In latest sign of stress on bishops, Nebraska prelate takes leave of absence

In latest sign of stress on bishops, Nebraska prelate takes leave of absence

In latest sign of stress on bishops, Nebraska prelate takes leave of absence

Bishop James Conley distributes Communion during his Mass of Installation as Bishop of Lincoln, Nov. 20, 2012. (Credit: Seth DeMoor/CNA.)

After what has been a tumultuous and at times deadly 18 months for Catholic shepherds in the United States, Bishop James Conley of Lincoln issued a moving letter Friday saying he will take a temporary leave of absence to deal with mental health struggles.

ROME – After what has been a tumultuous and at times painful 18 months for Catholic shepherds in the United States, Bishop James Conley of Lincoln issued a moving letter Friday saying he will take a temporary leave of absence to deal with mental health struggles.

The announcement was immediately met with an outpouring of support, with many taking to social media to offer words of comfort and assure Conley of their prayers.

In the Dec. 13 letter, the 64-year-old Conley said that for the foreseeable future, he will be on a medical leave of absence, “effective immediately.”

Conley wrote that he has been medically diagnosed with depression, anxiety, chronic insomnia and “debilitating” tinnitus, a constant ringing of the ears.

“For months, I’ve tried to work through these issues on my own through spiritual direction, counseling, and prayer,” he said, admitting that it was difficult to admit that his mental health struggles “are real health problems, and not just a defect of my character, especially during a year of difficulty for our diocese.”

“But the truth is that depression and anxiety are real psychological problems, with medical causes, requiring medical treatment,” he said, noting that ongoing physical symptoms have included a lack of energy and exhaustion.

At the direction of his doctors, Conley said he will be taking a step aside for medical and psychological treatment, “and to get some much-needed rest.”

Conley said he chose to go public with the information not only because of his friendship with many people in his diocese and beyond, but also to avoid needless worrying and speculation about his absence.

He said he also chose to be open about his health “because I hope, in some small way, to help lift the stigma of mental health issues.”

During his leave, Conley will be staying at a diocesan retreat facility in the Diocese of Phoenix at the invitation of Archbishop Thomas Olmstead, where he will receive his treatment. Archbishop George Lucas of Omaha has been named interim leader in Lincoln until Conley is able to take the reins again.

“We have planned for a smooth transition, with the full support of my senior staff,” Conley said, asking for prayer.

A convert to Catholicism, Conley is the most recent bishop in the United States whose personal health maladies have caught the public’s eye after more than a year of intense scrutiny, shame and struggle for the Catholic hierarchy in the United States.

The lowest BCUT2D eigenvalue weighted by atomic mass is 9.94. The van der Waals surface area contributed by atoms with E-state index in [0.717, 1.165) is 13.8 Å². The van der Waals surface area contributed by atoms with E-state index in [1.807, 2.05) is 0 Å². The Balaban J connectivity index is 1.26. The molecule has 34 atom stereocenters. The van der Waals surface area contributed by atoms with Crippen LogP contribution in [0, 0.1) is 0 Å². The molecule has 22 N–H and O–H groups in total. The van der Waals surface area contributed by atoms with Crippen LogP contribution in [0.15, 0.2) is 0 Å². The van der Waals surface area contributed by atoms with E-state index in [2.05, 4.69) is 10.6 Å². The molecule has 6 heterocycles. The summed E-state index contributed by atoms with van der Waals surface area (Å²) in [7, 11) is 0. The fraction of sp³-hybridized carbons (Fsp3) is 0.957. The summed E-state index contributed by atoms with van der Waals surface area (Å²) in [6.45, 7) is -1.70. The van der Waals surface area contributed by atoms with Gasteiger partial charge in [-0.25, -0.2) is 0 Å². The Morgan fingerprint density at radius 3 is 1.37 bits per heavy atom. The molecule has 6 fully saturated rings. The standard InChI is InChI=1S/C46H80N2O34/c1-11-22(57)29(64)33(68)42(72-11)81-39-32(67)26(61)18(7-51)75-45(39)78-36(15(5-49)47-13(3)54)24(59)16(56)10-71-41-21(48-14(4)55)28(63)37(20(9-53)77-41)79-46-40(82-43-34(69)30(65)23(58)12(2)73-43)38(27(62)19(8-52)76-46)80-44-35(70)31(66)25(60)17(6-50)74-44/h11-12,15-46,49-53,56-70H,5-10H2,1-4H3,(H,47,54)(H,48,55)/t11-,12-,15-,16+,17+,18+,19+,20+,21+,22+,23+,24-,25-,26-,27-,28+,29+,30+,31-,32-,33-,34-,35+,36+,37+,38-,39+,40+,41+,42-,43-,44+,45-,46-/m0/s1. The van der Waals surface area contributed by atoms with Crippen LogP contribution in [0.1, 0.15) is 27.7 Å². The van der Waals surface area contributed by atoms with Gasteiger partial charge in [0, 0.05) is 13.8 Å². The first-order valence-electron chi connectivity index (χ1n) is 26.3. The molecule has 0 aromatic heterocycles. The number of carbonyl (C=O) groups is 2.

In March Cardinal Daniel Di Nardo, the former president of the United States Conference of Catholic Bishops (USCCB), suffered a mild stroke while leading a “healing and purification” liturgy in Houston, and for months was confined to a wheelchair while he underwent treatment and recovery.

Just two weeks ago, on Dec. 1, Bishop Paul Sirba of Duluth passed away unexpectedly at 59 after suffering a heart attack while preparing for Mass.

For American Catholics, the past 18 months, which have been marred by one scandal after another, have perhaps been the most difficult in recent memory.

Since June 2018, when now ex-cardinal  and ex-priest Theodore McCarrick was removed from ministry following revelations of the sexual abuse of a former altar boy and his serial sexual harassment of seminarians, the American Catholic Church has been engulfed in what many have argued is the U.S. Church’s greatest crisis since the founding of its conference over a hundred years ago.

A Pennsylvania grand jury report was then released in August, detailing over 1,000 cases of abuse at the hands of more than 300 predator priests over 70 years. Since then, the report has sparked more than a dozen states to initiate similar efforts, leading many to believe that a nationwide investigation is not only likely, but needed.

At the end of August 2018, Archbishop Carlo Maria Viganò, former Vatican ambassador to the United States, issued an explosive 11-page letter raising charges against more than 30 prelates, including Pope Francis, charging that they knew about allegations against McCarrick, but did nothing.

Tensions appeared to increase when Francis last fall denied U.S. bishops their request for an apostolic visitation into the McCarrick case, and in November they were asked to delay voting on conference-wide measures to fight clerical sexual abuse until after a global summit on the issue took place at the Vatican in February 2019.

Since the February meeting, the bishops have continued to move forward. Yet the toll of accumulated pressures and stress are showing.

In his letter to his diocese, Conley said he was grateful to be bishop and voiced his affection for the Lincoln diocese, saying “it will be difficult to be away … Please pray for me,” he wrote, “as I pray for you.”

Follow Elise Harris on Twitter: @eharris_it


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